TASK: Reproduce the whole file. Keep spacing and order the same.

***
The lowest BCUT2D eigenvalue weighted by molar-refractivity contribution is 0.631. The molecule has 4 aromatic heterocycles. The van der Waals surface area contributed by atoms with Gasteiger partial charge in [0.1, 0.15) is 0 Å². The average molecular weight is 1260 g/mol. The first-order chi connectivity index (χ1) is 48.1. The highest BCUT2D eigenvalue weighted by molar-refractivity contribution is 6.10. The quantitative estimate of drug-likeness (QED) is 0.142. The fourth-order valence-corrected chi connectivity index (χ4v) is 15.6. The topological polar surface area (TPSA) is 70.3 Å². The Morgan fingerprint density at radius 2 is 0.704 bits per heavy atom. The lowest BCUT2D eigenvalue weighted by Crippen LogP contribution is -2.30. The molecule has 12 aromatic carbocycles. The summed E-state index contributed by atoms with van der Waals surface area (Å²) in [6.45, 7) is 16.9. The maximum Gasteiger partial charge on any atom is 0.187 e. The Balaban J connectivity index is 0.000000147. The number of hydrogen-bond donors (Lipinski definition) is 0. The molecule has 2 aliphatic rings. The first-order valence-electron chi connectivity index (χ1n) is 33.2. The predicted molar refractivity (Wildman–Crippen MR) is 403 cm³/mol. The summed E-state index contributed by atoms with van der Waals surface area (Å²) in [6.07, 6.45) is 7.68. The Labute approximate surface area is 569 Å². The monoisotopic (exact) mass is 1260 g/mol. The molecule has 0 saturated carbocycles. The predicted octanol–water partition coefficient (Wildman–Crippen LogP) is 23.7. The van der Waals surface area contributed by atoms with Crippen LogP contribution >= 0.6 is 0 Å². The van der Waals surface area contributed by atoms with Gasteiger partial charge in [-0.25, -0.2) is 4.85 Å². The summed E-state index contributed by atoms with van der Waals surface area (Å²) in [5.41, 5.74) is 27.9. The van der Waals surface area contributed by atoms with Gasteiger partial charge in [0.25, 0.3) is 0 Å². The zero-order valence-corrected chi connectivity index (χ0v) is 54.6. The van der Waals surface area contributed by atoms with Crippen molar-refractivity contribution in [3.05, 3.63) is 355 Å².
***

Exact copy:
The lowest BCUT2D eigenvalue weighted by molar-refractivity contribution is 0.631. The molecule has 4 aromatic heterocycles. The van der Waals surface area contributed by atoms with Gasteiger partial charge in [0.1, 0.15) is 0 Å². The average molecular weight is 1260 g/mol. The first-order chi connectivity index (χ1) is 48.1. The highest BCUT2D eigenvalue weighted by molar-refractivity contribution is 6.10. The quantitative estimate of drug-likeness (QED) is 0.142. The fourth-order valence-corrected chi connectivity index (χ4v) is 15.6. The topological polar surface area (TPSA) is 70.3 Å². The Morgan fingerprint density at radius 2 is 0.704 bits per heavy atom. The lowest BCUT2D eigenvalue weighted by Crippen LogP contribution is -2.30. The molecule has 12 aromatic carbocycles. The summed E-state index contributed by atoms with van der Waals surface area (Å²) in [6.45, 7) is 16.9. The maximum Gasteiger partial charge on any atom is 0.187 e. The Balaban J connectivity index is 0.000000147. The number of hydrogen-bond donors (Lipinski definition) is 0. The molecule has 2 aliphatic rings. The first-order valence-electron chi connectivity index (χ1n) is 33.2. The predicted molar refractivity (Wildman–Crippen MR) is 403 cm³/mol. The summed E-state index contributed by atoms with van der Waals surface area (Å²) in [6.07, 6.45) is 7.68. The Labute approximate surface area is 569 Å². The monoisotopic (exact) mass is 1260 g/mol. The molecule has 0 saturated carbocycles. The predicted octanol–water partition coefficient (Wildman–Crippen LogP) is 23.7. The van der Waals surface area contributed by atoms with Crippen LogP contribution >= 0.6 is 0 Å². The van der Waals surface area contributed by atoms with Gasteiger partial charge in [-0.25, -0.2) is 4.85 Å². The summed E-state index contributed by atoms with van der Waals surface area (Å²) in [5.41, 5.74) is 27.9. The van der Waals surface area contributed by atoms with Gasteiger partial charge in [0.25, 0.3) is 0 Å². The zero-order valence-corrected chi connectivity index (χ0v) is 54.6. The van der Waals surface area contributed by atoms with Crippen molar-refractivity contribution in [3.05, 3.63) is 355 Å².